Her world fell apart.
Nilanjona Roy’s father judged that the 15-year-old student was old enough to marry, despite the ninth grader’s fear of the planned wedding. Desperate, the teenager urged her mother to intervene, but her father refused to change his mind.
Living a hand-to-mouth existence, the family hails from Panchbibi in Kulipotry, a poverty-stricken region of Bangladesh whose residents lack access to healthcare and education.
The eldest of three sisters, Nilanjona also has one brother, while her mother is a housewife and her father, the sole breadwinner, is a day labourer.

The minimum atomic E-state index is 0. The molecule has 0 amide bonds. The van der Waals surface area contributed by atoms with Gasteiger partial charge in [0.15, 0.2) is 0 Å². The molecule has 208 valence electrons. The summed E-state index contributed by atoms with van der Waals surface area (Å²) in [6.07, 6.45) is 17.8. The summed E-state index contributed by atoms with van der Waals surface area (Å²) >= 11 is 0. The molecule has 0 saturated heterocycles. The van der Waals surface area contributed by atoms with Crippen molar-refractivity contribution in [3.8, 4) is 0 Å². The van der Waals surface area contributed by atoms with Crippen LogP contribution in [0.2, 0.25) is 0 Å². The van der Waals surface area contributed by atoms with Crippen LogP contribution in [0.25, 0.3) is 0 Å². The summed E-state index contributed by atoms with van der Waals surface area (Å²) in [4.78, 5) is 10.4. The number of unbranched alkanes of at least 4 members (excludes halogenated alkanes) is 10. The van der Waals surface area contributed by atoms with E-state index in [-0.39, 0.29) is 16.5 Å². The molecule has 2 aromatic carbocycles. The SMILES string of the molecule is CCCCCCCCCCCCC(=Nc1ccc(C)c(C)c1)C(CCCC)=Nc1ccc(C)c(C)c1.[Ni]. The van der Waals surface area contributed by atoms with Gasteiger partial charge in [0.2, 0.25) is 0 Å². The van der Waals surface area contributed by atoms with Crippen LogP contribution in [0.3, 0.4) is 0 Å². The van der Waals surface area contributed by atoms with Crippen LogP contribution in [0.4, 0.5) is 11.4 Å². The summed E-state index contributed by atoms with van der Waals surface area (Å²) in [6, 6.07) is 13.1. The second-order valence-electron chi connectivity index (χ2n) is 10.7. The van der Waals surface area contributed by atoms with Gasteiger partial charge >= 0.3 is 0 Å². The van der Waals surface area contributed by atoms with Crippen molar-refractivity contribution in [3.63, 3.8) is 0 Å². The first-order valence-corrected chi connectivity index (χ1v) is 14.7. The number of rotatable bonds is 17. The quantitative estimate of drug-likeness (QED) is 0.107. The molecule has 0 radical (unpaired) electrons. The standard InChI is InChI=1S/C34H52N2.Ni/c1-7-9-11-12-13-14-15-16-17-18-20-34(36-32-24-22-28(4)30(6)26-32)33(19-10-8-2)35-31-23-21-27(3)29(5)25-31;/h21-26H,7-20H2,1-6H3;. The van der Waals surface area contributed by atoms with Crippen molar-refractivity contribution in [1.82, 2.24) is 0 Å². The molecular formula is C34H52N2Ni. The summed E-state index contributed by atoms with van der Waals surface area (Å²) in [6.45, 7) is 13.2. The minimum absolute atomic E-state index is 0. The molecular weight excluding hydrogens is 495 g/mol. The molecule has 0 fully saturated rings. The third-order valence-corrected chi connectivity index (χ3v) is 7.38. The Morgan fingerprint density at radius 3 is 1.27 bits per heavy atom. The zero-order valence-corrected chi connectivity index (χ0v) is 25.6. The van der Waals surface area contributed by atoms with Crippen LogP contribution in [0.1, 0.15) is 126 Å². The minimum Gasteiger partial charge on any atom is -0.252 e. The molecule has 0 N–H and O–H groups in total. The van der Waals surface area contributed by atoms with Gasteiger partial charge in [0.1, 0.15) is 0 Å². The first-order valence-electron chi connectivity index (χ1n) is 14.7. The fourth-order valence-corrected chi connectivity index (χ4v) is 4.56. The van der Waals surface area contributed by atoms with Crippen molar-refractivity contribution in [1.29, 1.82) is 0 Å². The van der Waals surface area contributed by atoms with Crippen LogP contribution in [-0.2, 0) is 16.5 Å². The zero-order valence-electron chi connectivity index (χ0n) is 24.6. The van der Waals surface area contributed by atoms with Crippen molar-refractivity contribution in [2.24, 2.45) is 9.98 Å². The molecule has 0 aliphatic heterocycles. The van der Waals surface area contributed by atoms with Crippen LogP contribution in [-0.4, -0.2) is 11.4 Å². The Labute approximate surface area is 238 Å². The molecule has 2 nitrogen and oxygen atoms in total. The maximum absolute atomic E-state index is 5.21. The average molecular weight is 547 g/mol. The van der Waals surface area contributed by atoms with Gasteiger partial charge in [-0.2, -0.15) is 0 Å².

To fight early-age marriage in this area, World Vision promotes knowledge of the destructive effects of the tradition- which leads to teen pregnancies that endanger mother and baby and is a crime under Bangladeshi law, with parents risking arrest.
Armed with such knowledge after attending the World Vision campaign, Nilanjona’s mother shared everything she had learned, especially the risk of death during pregnancy, with her husband, who agreed to call off the wedding and that his daughter wouldn’t marry before the age of 18.
Free of the pressure of a looming marriage, Nilanjona can now concentrate on her education as she strives to be a doctor.
She strongly believes no girl should marry before 18 years old, thanks World Vision for challenging the tradition and calls on the organisation to continue its campaign.Story : Jamal Uddin